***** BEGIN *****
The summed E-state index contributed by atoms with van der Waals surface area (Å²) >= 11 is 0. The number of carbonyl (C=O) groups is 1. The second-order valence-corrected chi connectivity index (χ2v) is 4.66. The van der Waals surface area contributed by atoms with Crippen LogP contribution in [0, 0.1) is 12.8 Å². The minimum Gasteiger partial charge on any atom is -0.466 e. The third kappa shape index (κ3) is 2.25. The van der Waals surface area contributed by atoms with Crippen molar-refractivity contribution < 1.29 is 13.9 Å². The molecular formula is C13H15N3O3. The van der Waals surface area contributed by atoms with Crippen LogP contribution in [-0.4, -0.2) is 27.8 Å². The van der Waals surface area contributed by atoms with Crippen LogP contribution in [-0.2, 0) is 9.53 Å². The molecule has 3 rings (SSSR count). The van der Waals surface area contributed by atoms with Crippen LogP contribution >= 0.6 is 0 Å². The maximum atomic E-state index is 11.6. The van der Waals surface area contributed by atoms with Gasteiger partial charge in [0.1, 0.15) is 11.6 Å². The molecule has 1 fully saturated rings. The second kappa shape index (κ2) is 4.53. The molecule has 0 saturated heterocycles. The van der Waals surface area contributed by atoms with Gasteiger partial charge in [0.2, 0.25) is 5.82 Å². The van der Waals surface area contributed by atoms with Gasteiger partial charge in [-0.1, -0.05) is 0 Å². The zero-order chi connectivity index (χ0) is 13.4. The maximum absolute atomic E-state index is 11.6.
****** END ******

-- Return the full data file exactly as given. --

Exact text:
The summed E-state index contributed by atoms with van der Waals surface area (Å²) >= 11 is 0. The number of carbonyl (C=O) groups is 1. The second-order valence-corrected chi connectivity index (χ2v) is 4.66. The van der Waals surface area contributed by atoms with Crippen LogP contribution in [0, 0.1) is 12.8 Å². The minimum Gasteiger partial charge on any atom is -0.466 e. The third kappa shape index (κ3) is 2.25. The van der Waals surface area contributed by atoms with Crippen molar-refractivity contribution < 1.29 is 13.9 Å². The molecular formula is C13H15N3O3. The van der Waals surface area contributed by atoms with Crippen LogP contribution in [-0.4, -0.2) is 27.8 Å². The van der Waals surface area contributed by atoms with Crippen LogP contribution in [-0.2, 0) is 9.53 Å². The molecule has 3 rings (SSSR count). The van der Waals surface area contributed by atoms with Crippen LogP contribution >= 0.6 is 0 Å². The maximum atomic E-state index is 11.6. The van der Waals surface area contributed by atoms with Gasteiger partial charge in [0.1, 0.15) is 11.6 Å². The molecule has 1 fully saturated rings. The second kappa shape index (κ2) is 4.53. The molecule has 0 saturated heterocycles. The van der Waals surface area contributed by atoms with Gasteiger partial charge in [0.2, 0.25) is 5.82 Å². The van der Waals surface area contributed by atoms with Gasteiger partial charge in [-0.1, -0.05) is 0 Å². The zero-order chi connectivity index (χ0) is 13.4. The maximum absolute atomic E-state index is 11.6.